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The joys of Get a Room with Carson & Thom: wit and banter with a side of design

The joys of Get a Room with Carson & Thom: wit and banter with a side of design
Thom Filicia and Carson Kressley in episode 1 of their new Bravo show Get a Room with Carson and Thom (Photo by Greg Endries/Bravo)

Since the original Queer Eye concluded, Carson Kressley has not been absent from either television or reality TV: Besides appearing as a judge on RuPaul’s Drag Race for the past four years and seasons, he’s done everything from Dancing with the Stars to Celebrity Apprentice to Worst Cooks In America.

But it’s Bravo’s Get a Room with Carson and Thom that has fully unleashed Carson Kressley, giving him not just the space and time to play around, but also a familiar friend and partner, original Fab Five member Thom Filicia.

Watching the two of them play is like eating chocolate-covered caramel popcorn: it’s a lot, and perhaps some of the accoutrements are unnecessary, but it’s delicious and I just want more and more.

The show’s premise is simple and almost beside the point: Each episode, they redesign spaces for two different clients. One is typically a couple looking to do something to their house; the other is a more purpose- and personality- driven space (a bakery, a psychic’s space for readings, a basement gym for a trans man who wants to create a safe space for non-binary people to work out).

The clients are actual design clients, and fronting their own money for the project—though, as the show acknowledges sometimes, they’re getting trade-outs and significant discounts, thanks to all of this being on TV.

But this is not an HGTV show. The bulk of the work is done off-camera by teams of people who are sometimes on-camera, but only momentarily.

They, like the clients, only get cursory attention, because they’re all just there as comic foils for Carson and Thom. In the case of the clients, sometimes they’re actually straight people, sometimes not.

The design work is an excuse for Carson and Thom to fling jokes at each other, their clients, and the spaces. That’s what gets the editing’s attention.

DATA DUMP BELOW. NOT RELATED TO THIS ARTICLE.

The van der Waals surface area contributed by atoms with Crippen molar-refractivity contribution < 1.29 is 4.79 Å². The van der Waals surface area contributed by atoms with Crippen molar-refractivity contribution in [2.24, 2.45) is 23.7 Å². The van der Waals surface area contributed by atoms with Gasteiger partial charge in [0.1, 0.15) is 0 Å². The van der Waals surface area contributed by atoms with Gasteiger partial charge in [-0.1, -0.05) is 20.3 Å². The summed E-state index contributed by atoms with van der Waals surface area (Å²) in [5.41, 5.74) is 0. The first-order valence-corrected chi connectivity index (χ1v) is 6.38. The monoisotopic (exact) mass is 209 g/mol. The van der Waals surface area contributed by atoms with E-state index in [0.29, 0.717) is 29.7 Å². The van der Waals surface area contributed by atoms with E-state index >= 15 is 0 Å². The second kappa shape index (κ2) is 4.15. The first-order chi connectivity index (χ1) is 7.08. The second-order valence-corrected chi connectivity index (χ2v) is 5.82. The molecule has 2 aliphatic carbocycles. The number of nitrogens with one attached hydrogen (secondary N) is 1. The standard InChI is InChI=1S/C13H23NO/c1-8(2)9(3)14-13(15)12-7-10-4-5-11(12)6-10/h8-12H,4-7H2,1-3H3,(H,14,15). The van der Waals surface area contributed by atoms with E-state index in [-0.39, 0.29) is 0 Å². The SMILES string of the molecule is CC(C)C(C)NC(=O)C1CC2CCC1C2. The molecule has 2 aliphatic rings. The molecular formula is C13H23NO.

The jokes—oh, the jokes. Not all of them land, but many of them do; they deliver self-deprecation and shade; they’re visual and verbal; some are repetitive, such as references to oral sex. Like the tchotchkes that Thom and Carson and the design team often overstuff spaces with, there may be too much, but it’s hard to focus on just one since there are so many.

Carson Kressley, Thom Filicia, Get a Room with Carson and Thom

Carson Kressley and Thom Filicia’s chemistry is the real reason to watch Get a Room with Carson and Thom (Photo by Greg Endries/Bravo)

When Carson and Thom are alone, Thom does a bit of design work—picking out a floor or a paint color—and Carson makes jokes. He’s labeled on screen as an “Interior design trainee,” which is just a clever way of saying “here to play.”

He can describe design, though, and often surprises me. And Carson does a little design work, usually the kind of project that would feel juvenile on Trading Spaces Junior, like spray painting a chandelier.

Mostly, I appreciate this show—which is produced by original Queer Eye co-creator David Metzler at his Critical Content shingle Free Range Media—for reuniting two of the original Queer Eye for the Straight Guy cast members.

I adore the new Queer Eye, which dives deep into people’s lives and flips societal problems over and finds their soft underbelly. But I also just like to laugh at jokes about fellatio, too.

Late last month, Netflix released a clip of new Queer Eye member Tan France shopping with Hasan Minhaj. I wrote then that I wished that the two of them had their own show, because their banter was such a pleasure: quick, witty, meaningful, ridiculous.

That’s essentially what Get a Room with Carson and Thom turned out to be, and it’s wonderful.

Carson and Thom are mirth personified and nothing will get in the way of their joke bender. It’s an hour of light and airy banter between two friends, plus a couple of impressive design reveals thrown in as ornamentation, balls and all.

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About the author

  • Andy Dehnart is the creator of reality blurred and a writer and teacher who obsessively and critically covers reality TV and unscripted entertainment, focusing on how it’s made and what it means.


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